Backtrack programming consists of searching a vector space of possibilities in a systematic fashion. For example, if actions a, b, c are to occur in that order and each action has two possibilities (say, {a1, a2}, {b1, b2}, {c1, c2}) then we might first consider performing the first of all possibilities, resulting in considering the sequence a1-b1-c1. We now iterate changing the last of the actions to some other possibility that has not yet been considered. This results in next considering a1-b1-c2. When we run out of possibilities of changing the last action, we change the last of the actions that has other possibilities. In this manner, we consider the sequences in the order: a1-b1-c1, a1-b1-c2, a1-b2-c1, a1-b2-c2, a2-b1-c1, a2-b1-c2, a2-b2-c1, a2-b2-c2. The set of sequences can be thought of as being the leaves of the tree of possibilities, where a tree node corresponds to a partial sequence, and the degree of a node is the number of possibilities of the next action.

Branch-and-bound is an embellishment of backtrack programming. Performing a sequence of actions results in reaching a leaf of the tree with which we can associate a value. Our desire is to determine whether there exists a sequence of actions which will lead to a leaf having at least (or at most) a specified value, goal, or to determine the maximum (or minimum) achievable value. During the process of the search, we may be able to assign upper and lower value bounds to intermediate nodes of the tree (such as after performing the partial sequence a1-b2) in such a manner that logically and mathematically it will always be the case that the value, v, of any leaf obtained by completing the partial sequence will have value between the upper and lower bounds. If the upper bound is less than goal or, for maximization problems, less than the highest value achieved thus far (or if the lower bound is more than goal or, for minimization problems, more than the lowest value achieved thus far) then we can avoid searching the collection of sequences that complete the partial sequence, thus pruning the search (and saving time).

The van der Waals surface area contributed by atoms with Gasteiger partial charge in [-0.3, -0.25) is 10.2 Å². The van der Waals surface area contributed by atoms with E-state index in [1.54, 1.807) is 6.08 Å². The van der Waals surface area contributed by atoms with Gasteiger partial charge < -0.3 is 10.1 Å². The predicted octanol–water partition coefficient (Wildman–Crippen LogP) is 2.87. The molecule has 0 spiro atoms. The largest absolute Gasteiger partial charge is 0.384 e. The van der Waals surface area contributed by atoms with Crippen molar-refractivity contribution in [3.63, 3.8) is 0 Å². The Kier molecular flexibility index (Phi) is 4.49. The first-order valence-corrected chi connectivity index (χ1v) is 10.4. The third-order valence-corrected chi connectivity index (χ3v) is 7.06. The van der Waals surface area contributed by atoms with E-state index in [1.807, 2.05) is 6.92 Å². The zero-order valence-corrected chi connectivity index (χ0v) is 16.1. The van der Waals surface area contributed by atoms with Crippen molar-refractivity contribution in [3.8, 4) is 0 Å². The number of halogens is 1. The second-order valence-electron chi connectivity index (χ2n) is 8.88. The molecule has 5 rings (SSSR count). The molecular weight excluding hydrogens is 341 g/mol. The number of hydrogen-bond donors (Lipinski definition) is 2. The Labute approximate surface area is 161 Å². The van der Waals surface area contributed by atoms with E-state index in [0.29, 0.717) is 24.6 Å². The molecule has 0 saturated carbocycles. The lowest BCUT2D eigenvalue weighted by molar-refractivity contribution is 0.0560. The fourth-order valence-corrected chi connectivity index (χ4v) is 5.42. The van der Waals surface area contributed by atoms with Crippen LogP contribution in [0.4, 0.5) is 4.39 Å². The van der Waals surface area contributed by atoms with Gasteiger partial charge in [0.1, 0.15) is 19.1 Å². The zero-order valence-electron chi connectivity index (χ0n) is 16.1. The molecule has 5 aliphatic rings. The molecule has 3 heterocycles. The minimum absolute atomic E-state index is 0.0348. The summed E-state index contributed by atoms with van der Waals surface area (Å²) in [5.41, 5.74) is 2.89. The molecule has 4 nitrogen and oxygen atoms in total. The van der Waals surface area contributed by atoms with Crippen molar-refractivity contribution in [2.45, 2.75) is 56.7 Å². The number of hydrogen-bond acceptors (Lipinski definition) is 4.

Alpha-beta search is similar to branch-and-bound for a game between two opposing players or teams, in which one side has a goal of achieving or maximizing a value while the other side has a goal of preventing achievement or minimizing value.

There are a number of strategies that may improve the efficiency of alpha-beta search. Some of these amenities are effective for the bridge hand evaluation problem.

Dan Hirschberg
Computer Science Department
University of California, Irvine, CA 92697-3425
dan at
Last modified: July 1, 1996